“It would be unfair, otherwise, since residents that wouldn’t be impacted could have a say in the outcome,” said attorney Laura Donaldson, who drafted the bills.
Another possible ballot issue for Collier voters could be a vote to move to charter government.
“We are not aware that anything is happening here but we are keeping an eye on it just in case,” Parker said.
Who sits in two Lee County Commission chairs and how it’s decided are both headed to the 2010 ballot.
Lee County commissioners currently must live within districts but are elected by countywide vote. The concept of single-member districts, in which commissioners would be elected only by those voters from within their districts, has been hotly debated for decades.
Come Nov. 2, that change could finally be made. Commissioner Bob Janes announced in November he had changed his mind and would vote to put the issue on the ballot.
Janes said he’d opposed previous single-member proposals because they also envisioned an expanded commission in which two at-large commissioners would join five elected by district.
If voters approve the new approach, the first election affected would be 2012. Janes’ term is up that year, but he’s already said he will not seek re-election.
“I say, ‘Let the people decide,’ ” he said. “I’m not particularly in favor of it, but I’m certainly willing to let the people have a choice.”
Voters also will be choosing two county commissioners this fall.
Commissioner Tammy Hall is so far unchallenged as she seeks another term in District 4, but Commissioner Brian Bigelow faces opponents both within his Republican Party and from Democrats.
Bigelow so far is facing two potential opponents in the party primary on Aug. 24, with North Fort Myers fire engineer Sonny Haas and Fort Myers businessman and former School Board member Dick Ripp seeking the nomination.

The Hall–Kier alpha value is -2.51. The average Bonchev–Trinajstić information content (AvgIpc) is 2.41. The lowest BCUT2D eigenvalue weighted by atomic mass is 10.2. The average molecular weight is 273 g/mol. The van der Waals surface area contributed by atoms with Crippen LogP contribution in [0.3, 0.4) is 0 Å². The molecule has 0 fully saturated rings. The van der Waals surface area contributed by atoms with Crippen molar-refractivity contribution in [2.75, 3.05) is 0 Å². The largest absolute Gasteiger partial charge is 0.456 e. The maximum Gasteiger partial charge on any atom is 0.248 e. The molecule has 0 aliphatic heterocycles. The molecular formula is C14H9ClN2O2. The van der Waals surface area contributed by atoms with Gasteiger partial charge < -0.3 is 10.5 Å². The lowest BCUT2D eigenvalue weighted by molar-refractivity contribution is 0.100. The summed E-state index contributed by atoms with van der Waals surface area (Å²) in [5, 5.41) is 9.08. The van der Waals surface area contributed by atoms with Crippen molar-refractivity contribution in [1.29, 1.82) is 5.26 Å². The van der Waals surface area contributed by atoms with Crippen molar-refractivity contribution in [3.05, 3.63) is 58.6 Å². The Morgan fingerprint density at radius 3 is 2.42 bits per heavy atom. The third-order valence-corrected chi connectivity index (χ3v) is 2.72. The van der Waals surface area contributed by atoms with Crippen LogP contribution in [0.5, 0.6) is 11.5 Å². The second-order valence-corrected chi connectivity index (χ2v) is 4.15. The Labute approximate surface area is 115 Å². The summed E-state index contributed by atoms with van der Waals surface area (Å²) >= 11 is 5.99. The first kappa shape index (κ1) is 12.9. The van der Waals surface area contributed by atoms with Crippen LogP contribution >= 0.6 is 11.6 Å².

On the other side of that same ballot could be two Democrats. Cole Peacock, former director or corporate relations for Chico’s, and Deborah Jordan, managing partner of Hogbody’s Bar and Grill in Cape Coral and a state board member of the Florida Restaurant and Lodging Association, will square off for the Democratic spot on the fall ballot.
“It looks like we’re going to have two healthy primary matches,” Bigelow said.
Bigelow said he’d be interested in the Democratic side, but is “singularly focused” on his own race.
The 2010 elections might be the last of their kind. In a recent memo, County Attorney David Owen recommends commissioners hold a public hearing on the ballot question before June 1. Commissioners would have to adopt an ordinance stating the ballot question and get it to Supervisor of Elections Sharon Harrington by around July 1.
“I need to have it as early as I can,” Harrington said. “July 1 is plenty of time with it going on in November.”
Changing the system would mean more ballot styles in future elections, increasing costs, Harrington said. But ballots would be changing anyway.
The ordinance on single-member districts would go into effect Jan. 1, 2011, meaning the first election held that way would be in 2012. Any district changes driven by the 2010 Census would go into effect then, too.
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This is the last in a series that looks ahead at elections and issues that will dominate politics in 2010.
Part one: The state
Part two: Cities
Part three: School Boards